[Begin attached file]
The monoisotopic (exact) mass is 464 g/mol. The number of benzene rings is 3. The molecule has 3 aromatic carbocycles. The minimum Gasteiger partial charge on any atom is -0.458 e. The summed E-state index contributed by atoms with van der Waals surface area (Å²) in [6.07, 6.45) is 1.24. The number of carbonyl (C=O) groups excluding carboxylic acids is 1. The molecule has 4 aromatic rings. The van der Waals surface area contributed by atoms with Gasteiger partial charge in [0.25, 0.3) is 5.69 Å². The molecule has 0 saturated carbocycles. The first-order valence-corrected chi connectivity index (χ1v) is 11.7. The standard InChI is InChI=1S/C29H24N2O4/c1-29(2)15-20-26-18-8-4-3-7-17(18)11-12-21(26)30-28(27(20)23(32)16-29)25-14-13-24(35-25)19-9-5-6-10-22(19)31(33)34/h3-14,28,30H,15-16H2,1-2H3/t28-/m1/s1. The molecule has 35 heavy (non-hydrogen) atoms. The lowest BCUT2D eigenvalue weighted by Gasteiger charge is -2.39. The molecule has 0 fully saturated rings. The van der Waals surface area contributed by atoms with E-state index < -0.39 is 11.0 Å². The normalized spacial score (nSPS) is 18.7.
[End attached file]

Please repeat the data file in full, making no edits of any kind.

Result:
The monoisotopic (exact) mass is 464 g/mol. The number of benzene rings is 3. The molecule has 3 aromatic carbocycles. The minimum Gasteiger partial charge on any atom is -0.458 e. The summed E-state index contributed by atoms with van der Waals surface area (Å²) in [6.07, 6.45) is 1.24. The number of carbonyl (C=O) groups excluding carboxylic acids is 1. The molecule has 4 aromatic rings. The van der Waals surface area contributed by atoms with Gasteiger partial charge in [0.25, 0.3) is 5.69 Å². The molecule has 0 saturated carbocycles. The first-order valence-corrected chi connectivity index (χ1v) is 11.7. The standard InChI is InChI=1S/C29H24N2O4/c1-29(2)15-20-26-18-8-4-3-7-17(18)11-12-21(26)30-28(27(20)23(32)16-29)25-14-13-24(35-25)19-9-5-6-10-22(19)31(33)34/h3-14,28,30H,15-16H2,1-2H3/t28-/m1/s1. The molecule has 35 heavy (non-hydrogen) atoms. The lowest BCUT2D eigenvalue weighted by Gasteiger charge is -2.39. The molecule has 0 fully saturated rings. The van der Waals surface area contributed by atoms with E-state index < -0.39 is 11.0 Å². The normalized spacial score (nSPS) is 18.7.